Disabled people have so far lost out on many of the benefits that technology has brought. But changes are on the way
Technology is supposed to make it easier for everyone to live and work, but for the 10 million disabled people in the UK, many of whom find it difficult to use a conventional keyboard and screen, life is much harder than it need be.
Everyday business activities such as accessing information or using email are complicated or impossible for those with physical or sensory impairments, because websites and in-house systems cannot be adjusted to cater for their needs.
On the face of it these adjustments seem simple enough: the ability to make text bigger, change colors, have onscreen text read aloud or to plug in special hardware and software. In fact many alterations that disabled people need can be achieved just by changing Windows settings.
However, many organizations have struggled to make their IT accessible. Until recently only organizations with a high proportion of disabled users, such as government departments and banks, took much account of the fact that their customers and employees might not be able to use a screen and keyboard unaided.
Accessible IT may sound like a good idea, but to many CIOs it looks complicated and expensive to provide for a comparatively small number of users. But things are changing. Firms increasingly recognize that the UK's Disability Discrimination Act puts the onus on them to carry out "reasonable adjustments" to their websites and in-house systems to make them usable by everyone.
Improved and less expensive accessible technology makes it easier for even severely disabled people to access IT, and more difficult for IT departments to cite cost as a reason for not taking action. So far as expertise is concerned, there is an increasing number of accessibility specialists.
And there is pressure from a generation of tech-savvy older people determined to stay online and work into their 60s and beyond -- one-third of disabled people are now between the ages of 50 and 64.
The business case for accessible IT is that companies without it are missing out on a market among disabled people worth at least £80bn (US$159 billion) per year; and passing up a hardworking and loyal addition to their workforce. The case though is being made more cogently than ever before.
In response, CIOs are taking on the accessibility agenda. Last year the Royal Mail , a public company with a long track record of catering for its disabled employees, put its money where its mouth is and paid for the publication of the IT directors' guide to accessible IT, produced by the Information Technologists' Company.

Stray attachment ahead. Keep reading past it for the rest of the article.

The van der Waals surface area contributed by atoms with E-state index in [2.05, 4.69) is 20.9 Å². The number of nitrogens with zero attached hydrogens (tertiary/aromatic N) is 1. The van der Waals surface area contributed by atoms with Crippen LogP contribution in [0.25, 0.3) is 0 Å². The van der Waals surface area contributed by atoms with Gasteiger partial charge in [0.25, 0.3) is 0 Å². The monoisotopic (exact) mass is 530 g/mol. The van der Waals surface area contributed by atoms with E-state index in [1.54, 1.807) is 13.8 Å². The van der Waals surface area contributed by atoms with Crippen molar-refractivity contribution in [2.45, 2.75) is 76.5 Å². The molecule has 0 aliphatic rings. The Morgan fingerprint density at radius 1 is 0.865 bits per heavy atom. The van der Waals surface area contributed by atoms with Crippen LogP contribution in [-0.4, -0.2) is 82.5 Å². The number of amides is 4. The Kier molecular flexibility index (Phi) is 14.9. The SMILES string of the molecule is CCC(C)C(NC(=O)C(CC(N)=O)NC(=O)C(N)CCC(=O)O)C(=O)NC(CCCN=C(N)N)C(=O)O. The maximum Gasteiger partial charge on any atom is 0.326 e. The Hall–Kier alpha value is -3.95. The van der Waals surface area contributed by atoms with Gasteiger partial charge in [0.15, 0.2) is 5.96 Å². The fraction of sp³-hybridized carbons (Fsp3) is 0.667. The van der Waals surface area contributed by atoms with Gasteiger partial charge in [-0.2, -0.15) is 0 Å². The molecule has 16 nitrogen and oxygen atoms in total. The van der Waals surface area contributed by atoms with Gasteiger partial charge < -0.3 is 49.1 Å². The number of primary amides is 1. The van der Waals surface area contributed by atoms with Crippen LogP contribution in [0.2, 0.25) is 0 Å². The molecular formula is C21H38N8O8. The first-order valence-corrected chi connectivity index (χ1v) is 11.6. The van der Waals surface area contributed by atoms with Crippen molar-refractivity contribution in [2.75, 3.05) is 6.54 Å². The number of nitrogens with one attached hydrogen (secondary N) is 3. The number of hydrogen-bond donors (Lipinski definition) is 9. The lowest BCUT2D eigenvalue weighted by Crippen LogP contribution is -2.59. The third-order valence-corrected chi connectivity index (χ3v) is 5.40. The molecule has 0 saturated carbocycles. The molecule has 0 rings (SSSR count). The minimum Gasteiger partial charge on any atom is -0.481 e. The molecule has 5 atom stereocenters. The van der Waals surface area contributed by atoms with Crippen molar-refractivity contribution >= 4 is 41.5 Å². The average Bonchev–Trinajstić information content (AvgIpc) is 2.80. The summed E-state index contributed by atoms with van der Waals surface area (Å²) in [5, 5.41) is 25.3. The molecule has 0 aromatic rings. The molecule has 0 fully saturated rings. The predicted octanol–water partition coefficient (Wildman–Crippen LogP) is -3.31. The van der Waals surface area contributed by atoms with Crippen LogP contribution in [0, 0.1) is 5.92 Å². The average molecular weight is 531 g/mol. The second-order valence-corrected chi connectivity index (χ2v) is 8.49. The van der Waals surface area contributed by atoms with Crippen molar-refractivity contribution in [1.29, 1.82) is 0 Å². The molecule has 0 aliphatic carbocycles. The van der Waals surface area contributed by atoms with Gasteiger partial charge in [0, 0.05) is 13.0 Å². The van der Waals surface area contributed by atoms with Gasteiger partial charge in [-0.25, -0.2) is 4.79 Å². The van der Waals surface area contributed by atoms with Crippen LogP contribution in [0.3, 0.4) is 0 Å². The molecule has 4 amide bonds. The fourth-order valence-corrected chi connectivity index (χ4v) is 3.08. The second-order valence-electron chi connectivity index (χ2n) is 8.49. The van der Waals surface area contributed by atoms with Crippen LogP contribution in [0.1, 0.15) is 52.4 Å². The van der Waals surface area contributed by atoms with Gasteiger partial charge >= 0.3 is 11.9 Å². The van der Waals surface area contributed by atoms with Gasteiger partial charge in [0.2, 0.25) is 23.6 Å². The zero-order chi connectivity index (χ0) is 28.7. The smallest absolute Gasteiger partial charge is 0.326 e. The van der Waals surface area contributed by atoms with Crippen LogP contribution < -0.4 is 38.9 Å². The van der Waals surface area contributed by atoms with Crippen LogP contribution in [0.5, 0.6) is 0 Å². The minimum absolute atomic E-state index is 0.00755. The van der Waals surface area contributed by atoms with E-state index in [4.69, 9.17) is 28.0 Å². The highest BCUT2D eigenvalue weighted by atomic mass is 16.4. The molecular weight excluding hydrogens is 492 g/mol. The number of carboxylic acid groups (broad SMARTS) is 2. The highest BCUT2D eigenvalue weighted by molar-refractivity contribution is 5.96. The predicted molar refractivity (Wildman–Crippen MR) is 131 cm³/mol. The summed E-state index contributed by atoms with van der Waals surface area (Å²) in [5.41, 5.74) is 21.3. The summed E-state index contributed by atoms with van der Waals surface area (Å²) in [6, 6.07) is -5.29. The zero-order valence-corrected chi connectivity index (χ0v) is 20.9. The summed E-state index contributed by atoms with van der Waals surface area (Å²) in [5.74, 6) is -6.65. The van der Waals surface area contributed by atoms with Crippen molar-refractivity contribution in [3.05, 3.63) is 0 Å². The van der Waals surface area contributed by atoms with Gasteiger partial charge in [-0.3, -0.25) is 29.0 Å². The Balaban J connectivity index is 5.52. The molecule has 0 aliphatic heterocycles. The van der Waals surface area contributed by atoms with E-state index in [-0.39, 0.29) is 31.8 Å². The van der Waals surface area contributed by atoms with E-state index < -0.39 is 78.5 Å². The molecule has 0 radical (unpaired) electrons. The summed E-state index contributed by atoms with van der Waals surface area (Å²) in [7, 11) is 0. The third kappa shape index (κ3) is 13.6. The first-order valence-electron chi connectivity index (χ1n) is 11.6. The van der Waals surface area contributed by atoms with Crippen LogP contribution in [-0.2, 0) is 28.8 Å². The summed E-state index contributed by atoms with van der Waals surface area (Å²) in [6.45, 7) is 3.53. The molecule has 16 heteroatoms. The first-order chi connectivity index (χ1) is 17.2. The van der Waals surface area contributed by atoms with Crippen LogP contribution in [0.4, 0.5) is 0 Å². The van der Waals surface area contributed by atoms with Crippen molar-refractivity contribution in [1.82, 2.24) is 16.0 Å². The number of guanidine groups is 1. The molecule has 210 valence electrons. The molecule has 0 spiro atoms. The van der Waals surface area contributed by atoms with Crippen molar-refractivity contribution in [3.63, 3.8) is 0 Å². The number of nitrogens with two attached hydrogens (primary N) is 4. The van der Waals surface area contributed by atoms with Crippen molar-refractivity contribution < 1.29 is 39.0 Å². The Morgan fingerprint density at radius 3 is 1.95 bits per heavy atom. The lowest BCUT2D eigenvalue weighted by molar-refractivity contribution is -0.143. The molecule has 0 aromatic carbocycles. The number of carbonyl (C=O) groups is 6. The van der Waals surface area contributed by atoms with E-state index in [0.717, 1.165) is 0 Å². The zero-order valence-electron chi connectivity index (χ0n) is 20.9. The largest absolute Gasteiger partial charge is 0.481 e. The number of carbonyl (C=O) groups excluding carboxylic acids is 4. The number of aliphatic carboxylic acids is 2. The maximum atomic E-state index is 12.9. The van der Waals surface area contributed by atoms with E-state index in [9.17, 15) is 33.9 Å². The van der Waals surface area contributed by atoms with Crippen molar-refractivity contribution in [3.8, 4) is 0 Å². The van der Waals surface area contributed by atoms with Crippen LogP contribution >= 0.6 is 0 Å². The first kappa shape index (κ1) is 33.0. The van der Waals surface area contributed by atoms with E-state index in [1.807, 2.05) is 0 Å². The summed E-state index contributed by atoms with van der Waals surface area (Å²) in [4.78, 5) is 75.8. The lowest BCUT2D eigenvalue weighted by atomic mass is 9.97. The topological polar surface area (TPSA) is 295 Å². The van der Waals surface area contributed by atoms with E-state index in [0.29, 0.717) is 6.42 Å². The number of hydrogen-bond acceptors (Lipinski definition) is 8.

"There is a big opportunity for IT directors to take a lead on this issue," explains Royal Mail Group's enterprise IT director, Wendy Powney, who was behind the initiative. "You can ensure that accessibility is part of your policy. You can make certain that members of your department are aware of their responsibilities and enrol them in the process. You can talk to suppliers about the accessible systems you require."
Royal Mail has set up a 20-strong diversity group, which has built accessibility into the company's formal design processes. Behind the diversity group are individuals who have an interest in disability and can use their authority to get things done. However, Powney acknowledges the organization still has some way to go, particularly in being able to get a fast turnaround on requests for special equipment and adaptations.
More recently, a group of IT heads from a clutch of blue chip organizations held an inaugural meeting in London of the Business Taskforce on Accessible Technology, which aims to put the business case for accessible IT, influence regulators and lobby suppliers to improve the accessibility of their products.
The group, chaired by chief operating officer at HMRC, Steve Lamey, could provide a boost to the uptake of accessible IT with a heavyweight line-up that includes B&Q, BUPA, the Department for Work and Pensions (DWP), Goldman Sachs, HM Revenue and Customs (HMRC), Intercontinental Hotels, KPMG, Lloyds TSB, Royal Mail, Sainsbury's and the Serious Organized Crime Agency.
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